James is a VC2020 Lecturer in Criminology and Criminal Justice. He is a Fellow of the Higher Education Academy and module leader for the undergraduate year 1 course Research Equality & Diversity (CRIM1004) on the BA Criminology and Criminal Justice programme. James acts as Co-Programme Leader for the Community Justice programmes, including the Professional Qualification in Probation. James is a member of the Faculty of Health & Life Science Faculty Development And Review Committee (DARC); Undergraduate Admissions Tutor for the Division of Community and Criminal Justice; and the academic liaison for the Criminology with Psychology programme.
James joined the National Probation Service in 2001 as a Trainee Probation Officer in the Nottinghamshire area. During his training, and immediately following his qualification as a Probation Officer in 2003, James was seconded to Youth Offending Teams and spent over 2 years delivering the Intensive Supervision and Surveillance Programme (ISSP) to prolific and otherwise priority Young Offenders (PYOs). James has also worked in a variety of Courts and has experience of supervising adult offenders. In 2006 James was promoted to Senior Probation Officer of an inner city team in Nottingham, following which he moved to supervising a community supervision team in Newark and Sherwood, a rural district of Nottinghamshire. Consequently, James has been responsible for the delivery of all aspects of probation services, from Magistrates’ Court liaison to Unpaid Work. During his probation career, James worked closely with partner agencies, including the police, social care and community organisations to manage specific individuals identified as posing a significant risk of serious harm to the public. This included chairing multi-agency public protection meetings (MAPPA Level 2), and working with Bassetlaw, Newark and Sherwood Community Safety Partnership to develop probation involvement with local Multi-Agency Risk Assessment Conferences (MARAC).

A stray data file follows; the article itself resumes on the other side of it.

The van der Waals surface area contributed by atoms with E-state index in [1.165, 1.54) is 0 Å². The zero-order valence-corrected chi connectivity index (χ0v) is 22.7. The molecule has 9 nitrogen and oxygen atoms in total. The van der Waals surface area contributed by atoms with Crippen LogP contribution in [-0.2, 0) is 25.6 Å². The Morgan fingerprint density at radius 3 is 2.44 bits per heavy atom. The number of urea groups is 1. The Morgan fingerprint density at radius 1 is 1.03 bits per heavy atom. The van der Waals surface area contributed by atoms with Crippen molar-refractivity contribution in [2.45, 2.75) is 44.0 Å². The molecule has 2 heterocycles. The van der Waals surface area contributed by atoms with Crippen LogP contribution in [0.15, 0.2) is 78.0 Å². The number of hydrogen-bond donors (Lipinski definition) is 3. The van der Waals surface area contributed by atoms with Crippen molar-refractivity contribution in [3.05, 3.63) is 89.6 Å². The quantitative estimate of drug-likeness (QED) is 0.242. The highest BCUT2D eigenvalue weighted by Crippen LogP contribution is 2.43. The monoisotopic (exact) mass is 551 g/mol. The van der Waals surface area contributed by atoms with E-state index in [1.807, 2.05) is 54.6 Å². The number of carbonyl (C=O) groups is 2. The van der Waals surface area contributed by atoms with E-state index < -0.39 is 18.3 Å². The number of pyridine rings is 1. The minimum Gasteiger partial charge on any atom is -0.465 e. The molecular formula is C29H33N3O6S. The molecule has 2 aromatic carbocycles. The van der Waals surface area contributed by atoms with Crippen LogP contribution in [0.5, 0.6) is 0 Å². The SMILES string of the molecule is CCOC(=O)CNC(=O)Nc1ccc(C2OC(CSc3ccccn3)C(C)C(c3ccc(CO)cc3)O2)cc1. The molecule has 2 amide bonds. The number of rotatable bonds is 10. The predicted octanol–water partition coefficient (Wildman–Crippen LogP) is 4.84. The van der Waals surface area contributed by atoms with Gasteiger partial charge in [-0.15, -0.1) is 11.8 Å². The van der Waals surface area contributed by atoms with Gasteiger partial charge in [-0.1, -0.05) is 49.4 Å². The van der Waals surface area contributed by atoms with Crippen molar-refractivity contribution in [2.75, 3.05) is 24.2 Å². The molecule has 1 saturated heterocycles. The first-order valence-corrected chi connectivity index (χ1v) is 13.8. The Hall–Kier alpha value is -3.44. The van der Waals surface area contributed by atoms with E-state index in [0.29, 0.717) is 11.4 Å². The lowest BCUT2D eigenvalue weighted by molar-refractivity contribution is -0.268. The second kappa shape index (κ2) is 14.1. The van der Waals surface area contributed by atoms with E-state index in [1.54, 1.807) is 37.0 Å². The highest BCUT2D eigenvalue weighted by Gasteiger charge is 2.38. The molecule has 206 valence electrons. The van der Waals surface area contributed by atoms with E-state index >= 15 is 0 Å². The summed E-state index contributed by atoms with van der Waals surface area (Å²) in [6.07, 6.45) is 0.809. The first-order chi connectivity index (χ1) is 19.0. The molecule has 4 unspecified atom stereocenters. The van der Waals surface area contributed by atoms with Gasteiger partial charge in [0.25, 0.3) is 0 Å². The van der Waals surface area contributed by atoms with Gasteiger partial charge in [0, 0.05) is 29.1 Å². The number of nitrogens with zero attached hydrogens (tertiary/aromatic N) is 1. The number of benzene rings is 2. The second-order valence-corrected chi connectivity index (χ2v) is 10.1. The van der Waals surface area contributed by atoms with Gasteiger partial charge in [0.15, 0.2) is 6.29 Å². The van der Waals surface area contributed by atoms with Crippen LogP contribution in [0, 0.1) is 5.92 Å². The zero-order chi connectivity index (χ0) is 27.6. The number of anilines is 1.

In 2010 James took the difficult decision to leave his career with Nottinghamshire Probation Trust to pursue a long-held ambition of an academic career. Following the successful completion of a Master’s degree in research methods, with a special focus on public policy and management, James began studying full-time for his PhD. In 2016 he completed his thesis, titled ‘Instability in the social construction of victims of trafficking: A sociological case study of UK public policy’. This research explored the factors influencing street-level bureaucrats in the UK as they judge the credibility of individuals claiming to be a victim of human trafficking.
2015 also saw James join De Montfort University as a Lecturer in Probation, where his focus was delivering academic teaching as a part the Probation Qualifying Framework. In 2016, James transfered to the BA Criminology and Criminal Justice programme as a VC2020 Lecturer, which allows him to balance his teaching commitments with an equal focus on research activities.